I was so used to using my medium size tip in this heat range that when it finally burned out and I replaced it with a fine point, I just turned the iron on and waited for it to heat up so I could tin the tip and start using it. But there was a problem: solder simply beaded on the tip and I couldn’t tin it. I thought I had a bad tip BUT here’s the kicker: heat level 3 was too high for the fine tip, so it immediately overheated and oxidized. Luckily, using fine steel wool and _very_ careful use of 600 grit paper I was able to bring the tip back to a metallic color. I then switched on the iron at its lowest heat and waited for it to heat up, regularly trying to melt solder. Eventually it got there (I had to turn it up to about 1.5) and I tinned the tip. Turns out the operating range for a fine tip is about 1.5 to 1.8 on my dial. Any higher and you can burn the tip, especially a new, untinned tip. Operating in the low power range, it takes a while for the tip to come up to temp, and to recover its temperature after soldering a few joints. This is the reason why I would go to a temp controlled station if I had to do a lot of work. If time isn’t money and you are prepared to closely monitor what’s going on at the tip, there’s no reason why you can’t make perfect solder joints with this iron.

    Another thing: often when soldering to the metal tabs in RCA connectors I had trouble getting solder to flow onto the tab. for a long time I solved this by sanding or filing the area BUT a much easier and just as effective method is simply to clean the shiny tab with a Q-tip dipped in acetone!

    Finally, please consider minimizing the lead pollution of your electronics work. Personally I don’t much like lead-free solder but I don’t want to put lead solder in the trash (ie landfill, ie groundwater). For at least the ten years I’ve had this iron, I have kept all solder waste and soldered wire clippings in a flip-top container. It takes up next to no space on the bench and I always have somewhere convenient to eject the contents of my solder sucker. At some point I will take this hazardous waste to a local electronics workshop or the municipal recycling depot, but it accumulates so slowly that it really hasn’t been an issue yet. Just make sure to mark the container “lead – do not empty in garbage” if there’s a chance that someone might do so.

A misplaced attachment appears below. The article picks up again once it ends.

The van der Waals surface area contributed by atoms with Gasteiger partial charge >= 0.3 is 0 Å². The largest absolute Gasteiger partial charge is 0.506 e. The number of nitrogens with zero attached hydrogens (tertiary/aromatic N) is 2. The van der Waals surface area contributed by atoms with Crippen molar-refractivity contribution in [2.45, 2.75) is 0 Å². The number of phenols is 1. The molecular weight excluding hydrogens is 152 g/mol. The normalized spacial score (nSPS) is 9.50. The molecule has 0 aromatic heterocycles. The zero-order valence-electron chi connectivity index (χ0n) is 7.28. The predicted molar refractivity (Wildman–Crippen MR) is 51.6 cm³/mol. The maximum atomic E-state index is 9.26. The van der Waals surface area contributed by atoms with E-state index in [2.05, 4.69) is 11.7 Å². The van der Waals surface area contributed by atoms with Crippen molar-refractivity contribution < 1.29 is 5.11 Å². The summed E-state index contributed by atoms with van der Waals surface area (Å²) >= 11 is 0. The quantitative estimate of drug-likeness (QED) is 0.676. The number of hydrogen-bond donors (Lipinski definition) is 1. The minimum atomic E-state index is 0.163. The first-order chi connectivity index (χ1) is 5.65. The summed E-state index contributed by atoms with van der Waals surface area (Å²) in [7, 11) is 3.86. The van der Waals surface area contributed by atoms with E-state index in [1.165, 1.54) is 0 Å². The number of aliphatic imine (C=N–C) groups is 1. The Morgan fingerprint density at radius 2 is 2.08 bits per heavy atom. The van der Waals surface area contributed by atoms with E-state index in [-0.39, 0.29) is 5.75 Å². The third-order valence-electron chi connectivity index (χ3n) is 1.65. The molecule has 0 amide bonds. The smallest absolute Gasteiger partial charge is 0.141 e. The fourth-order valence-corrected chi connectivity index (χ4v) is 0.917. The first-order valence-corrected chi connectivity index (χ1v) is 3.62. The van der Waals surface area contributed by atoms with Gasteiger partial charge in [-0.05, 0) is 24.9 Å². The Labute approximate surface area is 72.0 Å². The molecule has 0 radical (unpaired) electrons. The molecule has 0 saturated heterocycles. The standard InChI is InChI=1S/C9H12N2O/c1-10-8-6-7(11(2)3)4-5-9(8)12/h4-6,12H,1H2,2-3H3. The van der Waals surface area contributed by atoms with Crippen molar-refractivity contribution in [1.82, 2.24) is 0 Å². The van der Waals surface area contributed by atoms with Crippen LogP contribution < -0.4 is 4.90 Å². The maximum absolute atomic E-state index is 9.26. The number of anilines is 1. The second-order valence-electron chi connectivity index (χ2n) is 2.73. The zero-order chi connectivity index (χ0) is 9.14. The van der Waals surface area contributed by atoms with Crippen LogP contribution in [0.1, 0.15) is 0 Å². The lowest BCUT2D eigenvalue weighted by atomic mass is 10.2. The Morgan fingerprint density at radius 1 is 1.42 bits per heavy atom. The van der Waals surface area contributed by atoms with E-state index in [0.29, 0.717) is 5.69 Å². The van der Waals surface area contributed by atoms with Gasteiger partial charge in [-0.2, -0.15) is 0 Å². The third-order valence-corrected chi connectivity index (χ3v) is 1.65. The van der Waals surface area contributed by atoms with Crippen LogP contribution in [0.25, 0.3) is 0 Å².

Thanks for reading, and happy soldering!

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  2. Reviewer says:
    312 of 344 people found the following review helpful
    1.0 out of 5 stars
    Bottom of the barrel, December 30, 2008
    By 

    This review is from: Weller WLC100 40-Watt Soldering Station (Tools & Home Improvement)

    For the same price one can get a “Professional” series Weller iron (like this one) with constant tip temperature, or a less known brand temperature-controlled station (like this one) that will be much nicer to work with.

    PROS:
    Weller quality and durability.

    CONS:
    Price is too high for a simple iron without temperature control, the “power control” knob works like a simple light dimmer – with no feedback from the tip, so the temperature will be jumping up and down while you work.

    ———–
    Side notes: for pleasant work experience and good quality soldering one needs to keep the proper tip temperature – it can’t be too low or too high. Note that in both extremes the solder will visibly melt, but the quality of the connection will suffer. When the iron is too cold: you are likely to get “cold solder” joints that look fine outside but lack internal integrity and often drop the connection soon. These are hard to troubleshoot.

    If the iron gets too hot, you may burn the copper traces and they will break off the PCB, you may overheat electronic parts, and (most annoying to me) you burn out the flux before it does its job. Ironically, using too hot iron may also result in “cold solder” connections. This happens because the flux will go in smoke before it reaches the soldered surfaces to clean them and make the solder stick properly and permanently.

    The only way to ensure correct soldering temperature is to use controlled iron with feedback from the tip (very important). The WLC100 has only appearance of “control” but you can’t set and hold the temperature. It is as good as the cheapest iron from Sears or Radio Shack that cost five times less.

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  3. FOX says: